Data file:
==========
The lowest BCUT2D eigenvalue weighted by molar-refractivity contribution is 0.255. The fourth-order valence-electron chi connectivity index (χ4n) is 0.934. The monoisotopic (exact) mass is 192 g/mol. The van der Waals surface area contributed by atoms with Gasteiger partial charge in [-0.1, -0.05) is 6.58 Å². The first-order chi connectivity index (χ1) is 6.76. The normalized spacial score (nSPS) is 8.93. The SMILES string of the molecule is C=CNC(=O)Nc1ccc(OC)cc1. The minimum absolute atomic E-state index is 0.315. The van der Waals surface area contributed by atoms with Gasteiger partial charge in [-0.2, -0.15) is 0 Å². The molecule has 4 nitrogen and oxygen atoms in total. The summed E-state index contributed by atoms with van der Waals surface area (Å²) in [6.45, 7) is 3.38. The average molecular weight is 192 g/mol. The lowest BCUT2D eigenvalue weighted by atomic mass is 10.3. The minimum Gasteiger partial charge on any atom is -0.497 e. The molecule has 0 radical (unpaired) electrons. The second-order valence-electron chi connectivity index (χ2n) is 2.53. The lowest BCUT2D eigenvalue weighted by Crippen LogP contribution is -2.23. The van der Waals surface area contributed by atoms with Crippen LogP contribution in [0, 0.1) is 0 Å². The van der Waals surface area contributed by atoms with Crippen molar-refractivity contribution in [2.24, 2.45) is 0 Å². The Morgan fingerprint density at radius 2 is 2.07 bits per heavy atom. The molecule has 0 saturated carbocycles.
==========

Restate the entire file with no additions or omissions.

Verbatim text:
The lowest BCUT2D eigenvalue weighted by molar-refractivity contribution is 0.255. The fourth-order valence-electron chi connectivity index (χ4n) is 0.934. The monoisotopic (exact) mass is 192 g/mol. The van der Waals surface area contributed by atoms with Gasteiger partial charge in [-0.1, -0.05) is 6.58 Å². The first-order chi connectivity index (χ1) is 6.76. The normalized spacial score (nSPS) is 8.93. The SMILES string of the molecule is C=CNC(=O)Nc1ccc(OC)cc1. The minimum absolute atomic E-state index is 0.315. The van der Waals surface area contributed by atoms with Gasteiger partial charge in [-0.2, -0.15) is 0 Å². The molecule has 4 nitrogen and oxygen atoms in total. The summed E-state index contributed by atoms with van der Waals surface area (Å²) in [6.45, 7) is 3.38. The average molecular weight is 192 g/mol. The lowest BCUT2D eigenvalue weighted by atomic mass is 10.3. The minimum Gasteiger partial charge on any atom is -0.497 e. The molecule has 0 radical (unpaired) electrons. The second-order valence-electron chi connectivity index (χ2n) is 2.53. The lowest BCUT2D eigenvalue weighted by Crippen LogP contribution is -2.23. The van der Waals surface area contributed by atoms with Crippen LogP contribution in [0, 0.1) is 0 Å². The van der Waals surface area contributed by atoms with Crippen molar-refractivity contribution in [2.24, 2.45) is 0 Å². The Morgan fingerprint density at radius 2 is 2.07 bits per heavy atom. The molecule has 0 saturated carbocycles.